BARAWA, Somalia – The call for fundamentalist Islam exists in small factions throughout the world, primarily in the Middle East. Al-Shabaab, meaning ‘the youth’ in Arabic, is yet another group legitimizing its cause with widespread distaste for the poverty, destroyed infrastructure and rampant lawlessness in the region of its origin. Its ties to al-Qaeda and attacks against the West have brought al-Shabaab into the limelight and drawn United States policy makers into the discussion in recent years.
In the 1980’s, a militant extremist group took root in Somalia, hoping to replace the Mohammed Siad Barre regime with an Islamic state run by shari’a, Islamic, law. The group was called al-Itihaad al-Islamiya (AIAI) and meant ‘Unity of Islam.’ At around the same time, a coalition of shari’a courts emerged to impose law and order on Somali society. These courts eventually joined together as a center of power in 2004, creating the Islamic Courts Union (ICU.)
When AIAI experienced a rift between its old guard and the younger, more militant members who wanted to create a ‘Greater Somalia’ under Islamic law, the latter split off to form al-Shabaab. In 2006, al-Shabaab joined forces with the ICU to gain control of Mogadishu. Expansion of ICU through Somalia became of immense concern to nearby Ethiopia, especially as the ICU prepared for an attack on Somalia’s Ethiopian-backed transitional government in Baidoa. As a result, Ethiopia invaded Somalia and removed the ICU from its seat of relative power.
Most of the ICU fled to neighboring countries and al-Shabaab, operating separately from ICU authority, retreated to southern Somalia where it arguably grew into a guerilla movement, organizing assassinations and bombings on Ethiopian forces. Consequently, the 2006 Ethiopian invasion was a watershed event in the development of al-Shabaab as it exists today.
Prior to Ethiopia’s invasion, al-Shabaab constituted little more than a pawn among ICU forces. When the ICU ultimately dissolved and fled from their region of dominance, al-Shabaab stayed behind, multiplying in numbers as the only group actively opposing the Ethiopians. Between the invasion in December 2006 and mid-2008, al-Shabaab membership ballooned from somewhere around 400 members to thousands of Islamist militant fighters. Current numbers are estimated at somewhere between 7,000 and 9,000 fighters.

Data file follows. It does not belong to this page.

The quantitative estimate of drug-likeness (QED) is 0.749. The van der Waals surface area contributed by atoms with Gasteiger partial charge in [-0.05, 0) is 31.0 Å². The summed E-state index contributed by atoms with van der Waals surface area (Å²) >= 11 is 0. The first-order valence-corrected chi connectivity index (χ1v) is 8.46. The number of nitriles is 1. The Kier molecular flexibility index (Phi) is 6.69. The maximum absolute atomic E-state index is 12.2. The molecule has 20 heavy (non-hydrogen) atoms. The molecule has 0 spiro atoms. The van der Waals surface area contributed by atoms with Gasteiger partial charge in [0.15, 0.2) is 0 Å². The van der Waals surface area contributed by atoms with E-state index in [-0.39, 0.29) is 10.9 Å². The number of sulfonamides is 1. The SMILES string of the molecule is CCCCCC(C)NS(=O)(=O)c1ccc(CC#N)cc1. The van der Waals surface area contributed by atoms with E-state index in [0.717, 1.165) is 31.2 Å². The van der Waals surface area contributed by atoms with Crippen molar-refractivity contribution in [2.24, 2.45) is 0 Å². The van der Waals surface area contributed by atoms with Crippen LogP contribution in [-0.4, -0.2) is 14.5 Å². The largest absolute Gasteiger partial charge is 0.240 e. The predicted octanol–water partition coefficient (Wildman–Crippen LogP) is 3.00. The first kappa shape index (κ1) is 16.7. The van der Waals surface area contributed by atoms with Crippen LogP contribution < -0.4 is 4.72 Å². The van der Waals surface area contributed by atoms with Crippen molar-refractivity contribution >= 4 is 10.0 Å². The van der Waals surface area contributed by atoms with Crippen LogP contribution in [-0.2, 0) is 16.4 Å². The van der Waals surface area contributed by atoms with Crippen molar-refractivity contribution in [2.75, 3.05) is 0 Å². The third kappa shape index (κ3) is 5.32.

A lack of legitimate governance in Somalia at the time made the country a prime breeding ground. By providing essential goods and services to the people of southern Somalia, al-Shabaab practiced effective recruitment strategies while simultaneously enacting training camps across the ungoverned region.
Around this same time, al-Shabaab began to form close ties with al-Qaeda, the militant Islamist group founded by Osama bin Laden. The U.S. State Department consequently dubbed al-Shabaab a Foreign Terrorist Organization in February 2008. In efforts to increase legitimacy in the terrorist community and to court al-Qaeda operatives, al-Shabaab began carrying out the sort of suicide attacks and bombings unseen in Somali recent history.
On July 11, 2010, al-Shabaab solidified its commitment to al-Qaeda with their first attack outside Somali borders in a suicide bombing inside a restaurant in Kampala, Uganda. Coordinated bombs killed 76 people watching the 2010 World Cup final. Following the attack, senior al-Shabaab members expressed their continued goal to target the West and its interests. On September 21, 2013, al-Shabaab attacked Nairobi, Kenya’s primary shopping mall. The siege caused almost 70 deaths and lasted 80 hours.
Somalia currently maintains a parliament of sorts, led by Sharif Ahmed, the former leader of the Islamic Courts, though many continue to view Somalia as a failed state. While some considered al-Shabaab’s strength to have dwindled over the years, recent attacks brought with them a cause for concern. In the wake of a War on Terror, violence and anti-Western sentiment is very possibly on the rise.
U.S. officials have made it clear that their main interest in Somalia is to keep it from becoming a refuge for terrorist groups in the region. In January 2013, the U.S. officially recognized the Somali government and hinted at a future expansion of diplomacy in Somalia.
However, on January 26, a U.S. military strike targeted Ahmed Abdi Godane, a senior leader of al-Shabaab in southern Somalia. The previous day, al-Shabaab had called for a resurgence of attacks against Ethiopian forces. Diplomacy, it seems, must ring a different tone when it comes to national security.
– Jaclyn Stutz